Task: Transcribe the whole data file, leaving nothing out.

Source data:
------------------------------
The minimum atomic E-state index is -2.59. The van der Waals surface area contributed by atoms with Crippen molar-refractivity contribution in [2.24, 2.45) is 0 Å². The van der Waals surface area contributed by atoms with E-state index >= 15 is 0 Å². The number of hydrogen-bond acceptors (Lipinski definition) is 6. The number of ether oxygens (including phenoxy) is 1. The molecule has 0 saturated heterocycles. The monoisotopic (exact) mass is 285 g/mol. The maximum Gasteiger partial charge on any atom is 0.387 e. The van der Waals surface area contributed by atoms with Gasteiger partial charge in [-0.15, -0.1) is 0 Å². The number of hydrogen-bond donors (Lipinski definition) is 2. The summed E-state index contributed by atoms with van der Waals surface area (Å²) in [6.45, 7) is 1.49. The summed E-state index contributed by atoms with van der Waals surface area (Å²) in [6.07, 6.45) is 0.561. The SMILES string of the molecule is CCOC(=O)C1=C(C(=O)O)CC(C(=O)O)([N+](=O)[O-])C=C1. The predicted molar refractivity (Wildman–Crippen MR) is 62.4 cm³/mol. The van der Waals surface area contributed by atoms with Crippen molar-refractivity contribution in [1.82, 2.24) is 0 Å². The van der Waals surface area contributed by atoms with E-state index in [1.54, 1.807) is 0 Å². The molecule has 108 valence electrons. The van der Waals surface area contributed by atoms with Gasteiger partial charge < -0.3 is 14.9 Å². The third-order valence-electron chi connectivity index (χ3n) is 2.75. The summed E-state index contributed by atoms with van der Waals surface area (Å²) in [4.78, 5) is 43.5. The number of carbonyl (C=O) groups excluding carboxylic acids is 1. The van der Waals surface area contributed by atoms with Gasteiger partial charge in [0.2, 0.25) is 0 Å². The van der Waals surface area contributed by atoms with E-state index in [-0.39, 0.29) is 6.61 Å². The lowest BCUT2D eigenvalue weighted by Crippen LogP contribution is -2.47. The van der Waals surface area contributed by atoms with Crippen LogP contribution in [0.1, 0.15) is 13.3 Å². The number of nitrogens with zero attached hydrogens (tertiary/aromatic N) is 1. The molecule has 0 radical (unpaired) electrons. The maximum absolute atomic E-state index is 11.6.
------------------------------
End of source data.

The minimum atomic E-state index is -2.59. The van der Waals surface area contributed by atoms with Crippen molar-refractivity contribution in [2.24, 2.45) is 0 Å². The van der Waals surface area contributed by atoms with E-state index >= 15 is 0 Å². The number of hydrogen-bond acceptors (Lipinski definition) is 6. The number of ether oxygens (including phenoxy) is 1. The molecule has 0 saturated heterocycles. The monoisotopic (exact) mass is 285 g/mol. The maximum Gasteiger partial charge on any atom is 0.387 e. The van der Waals surface area contributed by atoms with Gasteiger partial charge in [-0.15, -0.1) is 0 Å². The number of hydrogen-bond donors (Lipinski definition) is 2. The summed E-state index contributed by atoms with van der Waals surface area (Å²) in [6.45, 7) is 1.49. The summed E-state index contributed by atoms with van der Waals surface area (Å²) in [6.07, 6.45) is 0.561. The SMILES string of the molecule is CCOC(=O)C1=C(C(=O)O)CC(C(=O)O)([N+](=O)[O-])C=C1. The predicted molar refractivity (Wildman–Crippen MR) is 62.4 cm³/mol. The van der Waals surface area contributed by atoms with Crippen molar-refractivity contribution in [1.82, 2.24) is 0 Å². The van der Waals surface area contributed by atoms with E-state index in [1.54, 1.807) is 0 Å². The molecule has 108 valence electrons. The van der Waals surface area contributed by atoms with Gasteiger partial charge < -0.3 is 14.9 Å². The third-order valence-electron chi connectivity index (χ3n) is 2.75. The summed E-state index contributed by atoms with van der Waals surface area (Å²) in [4.78, 5) is 43.5. The number of carbonyl (C=O) groups excluding carboxylic acids is 1. The van der Waals surface area contributed by atoms with Gasteiger partial charge in [0.2, 0.25) is 0 Å². The van der Waals surface area contributed by atoms with E-state index in [-0.39, 0.29) is 6.61 Å². The lowest BCUT2D eigenvalue weighted by Crippen LogP contribution is -2.47. The van der Waals surface area contributed by atoms with Crippen LogP contribution in [0.1, 0.15) is 13.3 Å². The number of nitrogens with zero attached hydrogens (tertiary/aromatic N) is 1. The molecule has 0 radical (unpaired) electrons. The maximum absolute atomic E-state index is 11.6.